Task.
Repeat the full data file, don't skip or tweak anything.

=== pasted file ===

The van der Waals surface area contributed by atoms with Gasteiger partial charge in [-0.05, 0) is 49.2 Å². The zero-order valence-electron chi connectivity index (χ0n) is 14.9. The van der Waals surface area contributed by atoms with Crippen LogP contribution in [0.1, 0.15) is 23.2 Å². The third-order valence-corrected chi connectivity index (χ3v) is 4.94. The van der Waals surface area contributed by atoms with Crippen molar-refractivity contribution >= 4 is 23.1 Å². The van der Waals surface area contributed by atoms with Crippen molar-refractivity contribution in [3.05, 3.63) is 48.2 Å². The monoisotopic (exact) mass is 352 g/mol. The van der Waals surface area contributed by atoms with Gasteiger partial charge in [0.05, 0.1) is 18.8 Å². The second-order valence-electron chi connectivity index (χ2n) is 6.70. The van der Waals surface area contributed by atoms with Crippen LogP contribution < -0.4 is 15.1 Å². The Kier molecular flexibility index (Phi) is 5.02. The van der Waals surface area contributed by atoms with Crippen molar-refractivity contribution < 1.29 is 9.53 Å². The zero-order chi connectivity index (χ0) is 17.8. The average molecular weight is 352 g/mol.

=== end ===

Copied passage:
The van der Waals surface area contributed by atoms with Gasteiger partial charge in [-0.05, 0) is 49.2 Å². The zero-order valence-electron chi connectivity index (χ0n) is 14.9. The van der Waals surface area contributed by atoms with Crippen LogP contribution in [0.1, 0.15) is 23.2 Å². The third-order valence-corrected chi connectivity index (χ3v) is 4.94. The van der Waals surface area contributed by atoms with Crippen molar-refractivity contribution >= 4 is 23.1 Å². The van der Waals surface area contributed by atoms with Crippen molar-refractivity contribution in [3.05, 3.63) is 48.2 Å². The monoisotopic (exact) mass is 352 g/mol. The van der Waals surface area contributed by atoms with Gasteiger partial charge in [0.05, 0.1) is 18.8 Å². The second-order valence-electron chi connectivity index (χ2n) is 6.70. The van der Waals surface area contributed by atoms with Crippen LogP contribution < -0.4 is 15.1 Å². The Kier molecular flexibility index (Phi) is 5.02. The van der Waals surface area contributed by atoms with Crippen molar-refractivity contribution < 1.29 is 9.53 Å². The zero-order chi connectivity index (χ0) is 17.8. The average molecular weight is 352 g/mol.